Mahmoud Abbas visits Jenin amid growing anger at Palestinian Authority
Palestinian President Mahmoud Abbas arrived in Jenin on Wednesday for his first visit since 2012, amid frustration in the occupied West Bank city at his administration's crackdown on activists and inaction against Israeli attacks.
The 87-year-old arrived by helicopter from the Palestinian Authority's (PA) headquarters in Ramallah and visited the Jenin refugee camp and the cemetery where many Palestinians killed by Israeli forces are buried.
Three senior PA officials were heckled by crowds at the same cemetery last week when they attended the funerals for the 12 Palestinians killed in Israel's large-scale offensive on 3 July.
Many Palestinians feel let down by the PA for its inaction during the raid, which over two days damaged or destroyed more than 80 percent of homes in the camp and displaced some 4,000 people.
According to local reports, almost 1,000 Palestinian armed guards were deployed in Jenin to secure Abbas' visit.
Speaking to crowds in Jenin, Abbas called the refugee camp there an "icon of struggle and steadfastness" and vowed to rebuild the camp, left in ruins by the Israeli raid.
He also issued a stern warning to those who he said want to disrupt Palestinian unity.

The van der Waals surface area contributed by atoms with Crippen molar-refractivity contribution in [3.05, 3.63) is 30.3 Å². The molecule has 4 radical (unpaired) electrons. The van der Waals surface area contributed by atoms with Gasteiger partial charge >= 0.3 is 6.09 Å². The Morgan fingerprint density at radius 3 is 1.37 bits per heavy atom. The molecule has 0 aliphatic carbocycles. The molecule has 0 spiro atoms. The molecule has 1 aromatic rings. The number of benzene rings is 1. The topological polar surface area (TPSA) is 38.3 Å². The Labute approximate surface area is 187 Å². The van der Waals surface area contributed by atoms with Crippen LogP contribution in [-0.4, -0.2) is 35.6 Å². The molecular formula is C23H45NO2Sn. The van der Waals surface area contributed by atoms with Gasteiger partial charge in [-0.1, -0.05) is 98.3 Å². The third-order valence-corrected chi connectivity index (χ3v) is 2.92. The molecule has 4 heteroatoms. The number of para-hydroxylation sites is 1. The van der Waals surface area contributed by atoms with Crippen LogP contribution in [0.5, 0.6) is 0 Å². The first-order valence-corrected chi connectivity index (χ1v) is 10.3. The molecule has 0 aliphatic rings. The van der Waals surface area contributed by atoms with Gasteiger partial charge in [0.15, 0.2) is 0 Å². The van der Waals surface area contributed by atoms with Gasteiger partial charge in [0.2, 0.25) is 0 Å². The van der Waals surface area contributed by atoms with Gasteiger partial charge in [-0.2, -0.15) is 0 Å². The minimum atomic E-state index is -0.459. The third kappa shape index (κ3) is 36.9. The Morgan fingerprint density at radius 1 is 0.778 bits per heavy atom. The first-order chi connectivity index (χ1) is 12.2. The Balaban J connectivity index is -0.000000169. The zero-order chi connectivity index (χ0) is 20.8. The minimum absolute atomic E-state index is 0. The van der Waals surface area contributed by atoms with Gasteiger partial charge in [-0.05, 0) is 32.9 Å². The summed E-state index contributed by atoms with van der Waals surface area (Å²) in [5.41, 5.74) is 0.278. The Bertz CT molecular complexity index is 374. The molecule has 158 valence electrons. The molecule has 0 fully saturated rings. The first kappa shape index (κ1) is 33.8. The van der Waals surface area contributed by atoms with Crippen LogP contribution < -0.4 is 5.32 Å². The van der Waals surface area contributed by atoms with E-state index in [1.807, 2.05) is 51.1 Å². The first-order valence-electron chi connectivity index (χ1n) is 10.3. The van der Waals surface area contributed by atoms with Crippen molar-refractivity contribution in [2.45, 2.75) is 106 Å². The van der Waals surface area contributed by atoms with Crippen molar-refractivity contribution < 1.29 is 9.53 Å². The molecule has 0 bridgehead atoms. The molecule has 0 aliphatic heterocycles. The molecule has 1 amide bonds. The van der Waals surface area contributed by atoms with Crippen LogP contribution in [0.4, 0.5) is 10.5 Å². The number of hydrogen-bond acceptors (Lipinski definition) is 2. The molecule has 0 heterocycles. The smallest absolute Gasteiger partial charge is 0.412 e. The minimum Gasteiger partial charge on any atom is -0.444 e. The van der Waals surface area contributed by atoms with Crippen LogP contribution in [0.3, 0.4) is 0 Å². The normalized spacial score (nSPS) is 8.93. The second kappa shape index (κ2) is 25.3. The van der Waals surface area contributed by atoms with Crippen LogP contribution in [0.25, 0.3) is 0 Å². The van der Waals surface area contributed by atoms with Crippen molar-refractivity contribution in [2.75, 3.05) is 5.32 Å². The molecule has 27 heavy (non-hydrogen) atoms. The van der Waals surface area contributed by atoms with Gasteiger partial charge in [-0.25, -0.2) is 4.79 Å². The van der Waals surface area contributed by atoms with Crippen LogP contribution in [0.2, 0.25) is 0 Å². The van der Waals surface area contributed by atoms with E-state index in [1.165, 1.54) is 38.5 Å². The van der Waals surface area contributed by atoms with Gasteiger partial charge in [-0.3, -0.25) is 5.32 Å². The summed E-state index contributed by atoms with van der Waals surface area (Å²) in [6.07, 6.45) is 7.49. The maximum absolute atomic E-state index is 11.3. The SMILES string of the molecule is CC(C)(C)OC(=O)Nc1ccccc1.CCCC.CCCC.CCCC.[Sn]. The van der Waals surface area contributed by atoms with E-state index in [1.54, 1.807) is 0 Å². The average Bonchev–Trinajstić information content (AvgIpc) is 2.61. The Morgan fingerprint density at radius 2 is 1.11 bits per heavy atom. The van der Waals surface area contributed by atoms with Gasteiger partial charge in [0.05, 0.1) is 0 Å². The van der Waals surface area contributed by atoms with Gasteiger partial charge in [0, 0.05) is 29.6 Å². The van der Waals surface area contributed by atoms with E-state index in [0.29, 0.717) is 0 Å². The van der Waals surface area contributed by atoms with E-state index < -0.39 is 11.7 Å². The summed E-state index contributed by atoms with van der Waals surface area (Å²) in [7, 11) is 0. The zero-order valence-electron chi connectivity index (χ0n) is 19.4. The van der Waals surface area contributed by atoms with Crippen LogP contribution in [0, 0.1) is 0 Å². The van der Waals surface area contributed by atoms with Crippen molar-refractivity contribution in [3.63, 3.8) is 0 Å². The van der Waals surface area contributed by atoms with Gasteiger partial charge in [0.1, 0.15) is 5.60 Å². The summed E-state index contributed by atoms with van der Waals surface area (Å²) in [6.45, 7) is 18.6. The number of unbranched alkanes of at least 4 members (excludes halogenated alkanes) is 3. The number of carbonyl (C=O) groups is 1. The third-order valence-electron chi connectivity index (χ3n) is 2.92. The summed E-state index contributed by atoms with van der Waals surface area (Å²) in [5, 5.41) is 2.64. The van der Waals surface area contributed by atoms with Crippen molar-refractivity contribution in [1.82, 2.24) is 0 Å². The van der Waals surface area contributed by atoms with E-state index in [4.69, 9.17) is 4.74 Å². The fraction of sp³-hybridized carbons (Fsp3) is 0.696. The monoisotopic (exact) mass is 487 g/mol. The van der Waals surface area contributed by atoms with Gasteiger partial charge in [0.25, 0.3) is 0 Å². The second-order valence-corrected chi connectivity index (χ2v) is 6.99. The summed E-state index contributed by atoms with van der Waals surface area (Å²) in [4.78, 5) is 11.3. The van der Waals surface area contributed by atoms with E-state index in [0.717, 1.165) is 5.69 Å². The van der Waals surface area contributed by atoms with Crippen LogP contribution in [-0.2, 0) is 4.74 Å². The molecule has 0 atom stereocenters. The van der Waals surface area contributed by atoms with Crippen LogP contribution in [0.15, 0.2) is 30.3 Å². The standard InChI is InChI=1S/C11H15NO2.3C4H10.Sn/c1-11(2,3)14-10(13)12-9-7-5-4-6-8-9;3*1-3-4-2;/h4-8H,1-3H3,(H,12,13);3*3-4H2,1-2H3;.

"We came to say that we are one authority, one state, one law... and we will cut off the hand that tampers with the unity and security of our people," he said.
The brief visit lasted nearly two hours before Abbas returned by helicopter to Ramallah.
Abbas' security bubble stands in stark contrast to his predecessor Yasser Arafat, who prior to his death in 2004 would regularly travel among Palestinian cities, drawing huge crowds.
Abbas on the other hand rarely travels outside of Ramallah, the seat of the PA.
The last time he toured Palestinian cities, including Jenin, Nablus and Hebron, was in 2012.
Under Abbas, the PA has become distant from the lives of ordinary Palestinians and seemingly unable to provide basic services or find a solution to the regular Israeli raids throughout the occupied West Bank.
Israeli attacks have particularly spiked in the last two years, with Palestinian fatalities in the West Bank reaching record levels not seen since the Second Intifada, before Abbas became president.
The PA, established in 1994 following the Oslo Accords, holds devolved authority over parts of the occupied West Bank and was supposed to mark the first tentative step towards Palestinian sovereignty and negotiations over the creation of an independent state.
In the years since its creation, however, it has become widely unpopular over its corruption, authoritarianism and security cooperation with Israel. Abbas has also long outstayed his mandate as president.
The PA's collapse would see governance of the occupied territory fully returned to the Israeli state, as was the case between 1967, when Israel conquered the territory, and 1993.